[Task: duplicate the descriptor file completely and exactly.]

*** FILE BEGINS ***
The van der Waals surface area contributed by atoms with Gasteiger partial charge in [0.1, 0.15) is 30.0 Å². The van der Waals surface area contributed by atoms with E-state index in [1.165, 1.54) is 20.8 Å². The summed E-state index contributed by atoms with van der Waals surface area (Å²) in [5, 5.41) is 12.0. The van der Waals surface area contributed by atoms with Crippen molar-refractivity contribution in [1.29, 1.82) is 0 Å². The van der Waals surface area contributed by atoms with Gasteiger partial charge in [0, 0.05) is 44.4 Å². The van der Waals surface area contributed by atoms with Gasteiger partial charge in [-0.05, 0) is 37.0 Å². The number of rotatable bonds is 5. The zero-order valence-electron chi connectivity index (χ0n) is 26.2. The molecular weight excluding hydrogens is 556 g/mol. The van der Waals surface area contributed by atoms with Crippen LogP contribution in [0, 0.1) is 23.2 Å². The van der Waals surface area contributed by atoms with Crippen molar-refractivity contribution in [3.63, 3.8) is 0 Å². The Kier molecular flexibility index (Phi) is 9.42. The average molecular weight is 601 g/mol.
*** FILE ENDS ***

The van der Waals surface area contributed by atoms with Gasteiger partial charge in [0.1, 0.15) is 30.0 Å². The van der Waals surface area contributed by atoms with E-state index in [1.165, 1.54) is 20.8 Å². The summed E-state index contributed by atoms with van der Waals surface area (Å²) in [5, 5.41) is 12.0. The van der Waals surface area contributed by atoms with Crippen molar-refractivity contribution in [1.29, 1.82) is 0 Å². The van der Waals surface area contributed by atoms with Gasteiger partial charge in [0, 0.05) is 44.4 Å². The van der Waals surface area contributed by atoms with Gasteiger partial charge in [-0.05, 0) is 37.0 Å². The number of rotatable bonds is 5. The zero-order valence-electron chi connectivity index (χ0n) is 26.2. The molecular weight excluding hydrogens is 556 g/mol. The van der Waals surface area contributed by atoms with Crippen LogP contribution in [0, 0.1) is 23.2 Å². The van der Waals surface area contributed by atoms with Crippen molar-refractivity contribution in [3.63, 3.8) is 0 Å². The Kier molecular flexibility index (Phi) is 9.42. The average molecular weight is 601 g/mol.